“As far as the Zoning Board of Adjustment, you’re going to hear testimony from both sides, and hopefully they’ll come to a logical conclusion,” he said.

When Russell asked for the current state of the project, Cook said, “I think it was already in the Master Plan approved for retail with apartments above and I think [the owner is] changing it to retail and condos of some sort.

“I would support the town council in not changing the Master Plan,” Cook said. “Every citizen has the right to go in front of the Board of Adjustment and ask for exceptions to rules and I haven’t been part of that process so I don’t know exactly what exceptions they’re looking for.”

For more information about the ongoing testimony with the proposed project, click: Towaco Townhouses

The next question Russell posed was whether Cook felt he could be objective while negotiating police contracts. Cook said he has not been in the building since his retirement.

“For 13 years, the police chief never got involved in contract negotiations, except for areas where we thought we could make improvements and streamline situations. We never really sat down at the table. For 13 years I had to distance myself from those guys because I had to hire, fire and discipline them, so I’ve always been the township administrator. That wouldn’t be a problem for me,” Cook said.

Cook was then asked about the redevelopment application on Route 46.

“You may not even agree with this but the town has what’s called imminent domain,” Cook said. “So they can take a piece of property that’s not conforming properly, condemn it and sell it off to a developer. Then the person gets paid. I know they tried to work with the owner of the Pine Brook Motel to get something done, and it hasn’t gone… I think it’s some sort of retail establishment. Some apartments also.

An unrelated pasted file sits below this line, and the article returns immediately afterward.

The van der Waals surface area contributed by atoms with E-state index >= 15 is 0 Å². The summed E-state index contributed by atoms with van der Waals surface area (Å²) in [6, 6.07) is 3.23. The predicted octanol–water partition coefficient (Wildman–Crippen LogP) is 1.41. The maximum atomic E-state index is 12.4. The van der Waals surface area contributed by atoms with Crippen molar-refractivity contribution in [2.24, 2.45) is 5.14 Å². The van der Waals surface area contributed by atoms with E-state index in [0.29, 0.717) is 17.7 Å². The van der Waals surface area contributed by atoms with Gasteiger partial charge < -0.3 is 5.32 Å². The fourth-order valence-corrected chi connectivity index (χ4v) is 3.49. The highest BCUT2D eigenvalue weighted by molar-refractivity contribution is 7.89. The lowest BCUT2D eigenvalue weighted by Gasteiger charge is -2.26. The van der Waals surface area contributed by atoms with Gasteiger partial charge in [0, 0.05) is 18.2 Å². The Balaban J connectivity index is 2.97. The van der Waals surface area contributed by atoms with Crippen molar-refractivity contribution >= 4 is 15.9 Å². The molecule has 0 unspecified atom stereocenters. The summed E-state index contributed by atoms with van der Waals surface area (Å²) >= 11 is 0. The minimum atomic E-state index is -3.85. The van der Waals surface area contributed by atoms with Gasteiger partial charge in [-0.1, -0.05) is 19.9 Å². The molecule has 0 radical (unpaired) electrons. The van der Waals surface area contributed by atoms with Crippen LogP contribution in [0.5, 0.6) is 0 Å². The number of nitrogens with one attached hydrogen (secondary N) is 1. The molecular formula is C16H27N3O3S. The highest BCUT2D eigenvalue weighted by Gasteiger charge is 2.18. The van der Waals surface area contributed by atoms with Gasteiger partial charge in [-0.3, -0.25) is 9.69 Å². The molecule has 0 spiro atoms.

“What they do is they come in with a redevelopment plan. The town hires somebody to come in and put what they think is going to look ‘right’ there and be well and then they put it out to developers to purchase with a purchase price. Then they condemn the property and pay off the owner of the property. The Pine Brook Motel has been a problem for a long time,” Cook said.

For more information about the redevelopment plan, click: Redevelopment.

Montville resident Kurt Dinkelmeyer then asked about the apprenticeship program resolution, which Governor Christie rejected, but the Morris County Freeholders entertained and tabled. The resolution stated that for construction projects worth more than $250,000, an apprentice program is necessary for companies who wish to bid. Dinkelmeyer asked Cook’s position on such a program.

“I believe in open, competitive bids,” said Cook, “No strings attached. [When] we needed the steps out in front of the police department replaced, it cost about $100,000. It went to an open bid. A local Montville guy and his brother got the job. You shouldn’t have strings attached.”

Cook further stated he would support an ordinance similar to the recently approved ordinance condemning apprentice programs passed in Hanover Township.

Cook closed stating, “I believe I have the credentials, I believe I know Montville Township, and I have the time since I’m retired now, I have the time to put into this town. I hope I get your support in the election on June 7.”